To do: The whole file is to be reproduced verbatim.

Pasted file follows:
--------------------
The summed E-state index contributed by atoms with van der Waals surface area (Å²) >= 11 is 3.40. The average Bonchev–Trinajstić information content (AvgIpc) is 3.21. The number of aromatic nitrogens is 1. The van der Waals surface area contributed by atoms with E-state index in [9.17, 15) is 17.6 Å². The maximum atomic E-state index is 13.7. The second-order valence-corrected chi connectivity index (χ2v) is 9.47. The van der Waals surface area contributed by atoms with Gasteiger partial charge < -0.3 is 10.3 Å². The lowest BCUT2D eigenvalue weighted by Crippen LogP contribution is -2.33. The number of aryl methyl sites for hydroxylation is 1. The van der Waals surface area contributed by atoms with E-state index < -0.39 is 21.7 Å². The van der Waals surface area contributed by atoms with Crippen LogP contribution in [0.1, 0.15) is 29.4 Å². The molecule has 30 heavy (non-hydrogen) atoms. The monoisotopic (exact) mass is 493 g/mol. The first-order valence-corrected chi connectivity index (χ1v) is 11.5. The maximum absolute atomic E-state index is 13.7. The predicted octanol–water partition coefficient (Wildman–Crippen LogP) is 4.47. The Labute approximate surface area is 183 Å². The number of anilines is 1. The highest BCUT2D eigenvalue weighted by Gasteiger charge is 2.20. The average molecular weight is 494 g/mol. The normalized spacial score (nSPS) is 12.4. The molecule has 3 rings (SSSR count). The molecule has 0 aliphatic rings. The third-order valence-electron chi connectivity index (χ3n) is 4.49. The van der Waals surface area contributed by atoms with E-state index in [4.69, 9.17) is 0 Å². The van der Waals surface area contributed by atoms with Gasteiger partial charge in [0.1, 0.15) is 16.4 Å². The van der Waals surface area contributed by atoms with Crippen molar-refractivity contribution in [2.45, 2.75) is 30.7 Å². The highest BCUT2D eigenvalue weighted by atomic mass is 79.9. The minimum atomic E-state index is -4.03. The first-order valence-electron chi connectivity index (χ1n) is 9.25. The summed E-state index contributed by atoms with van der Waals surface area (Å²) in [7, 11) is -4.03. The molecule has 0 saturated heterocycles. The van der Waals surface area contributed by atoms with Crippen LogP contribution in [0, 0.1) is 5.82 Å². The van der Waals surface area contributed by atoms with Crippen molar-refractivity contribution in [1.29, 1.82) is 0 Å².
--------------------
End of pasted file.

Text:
The summed E-state index contributed by atoms with van der Waals surface area (Å²) >= 11 is 3.40. The average Bonchev–Trinajstić information content (AvgIpc) is 3.21. The number of aromatic nitrogens is 1. The van der Waals surface area contributed by atoms with E-state index in [9.17, 15) is 17.6 Å². The maximum atomic E-state index is 13.7. The second-order valence-corrected chi connectivity index (χ2v) is 9.47. The van der Waals surface area contributed by atoms with Gasteiger partial charge < -0.3 is 10.3 Å². The lowest BCUT2D eigenvalue weighted by Crippen LogP contribution is -2.33. The number of aryl methyl sites for hydroxylation is 1. The van der Waals surface area contributed by atoms with E-state index < -0.39 is 21.7 Å². The van der Waals surface area contributed by atoms with Crippen LogP contribution in [0.1, 0.15) is 29.4 Å². The molecule has 30 heavy (non-hydrogen) atoms. The monoisotopic (exact) mass is 493 g/mol. The first-order valence-corrected chi connectivity index (χ1v) is 11.5. The maximum absolute atomic E-state index is 13.7. The predicted octanol–water partition coefficient (Wildman–Crippen LogP) is 4.47. The Labute approximate surface area is 183 Å². The number of anilines is 1. The highest BCUT2D eigenvalue weighted by Gasteiger charge is 2.20. The average molecular weight is 494 g/mol. The normalized spacial score (nSPS) is 12.4. The molecule has 3 rings (SSSR count). The molecule has 0 aliphatic rings. The third-order valence-electron chi connectivity index (χ3n) is 4.49. The van der Waals surface area contributed by atoms with E-state index in [4.69, 9.17) is 0 Å². The van der Waals surface area contributed by atoms with Gasteiger partial charge in [0.1, 0.15) is 16.4 Å². The van der Waals surface area contributed by atoms with Crippen molar-refractivity contribution in [2.45, 2.75) is 30.7 Å². The highest BCUT2D eigenvalue weighted by atomic mass is 79.9. The minimum atomic E-state index is -4.03. The first-order valence-electron chi connectivity index (χ1n) is 9.25. The summed E-state index contributed by atoms with van der Waals surface area (Å²) in [7, 11) is -4.03. The molecule has 0 saturated heterocycles. The van der Waals surface area contributed by atoms with Crippen LogP contribution in [0, 0.1) is 5.82 Å². The van der Waals surface area contributed by atoms with Crippen molar-refractivity contribution in [1.29, 1.82) is 0 Å².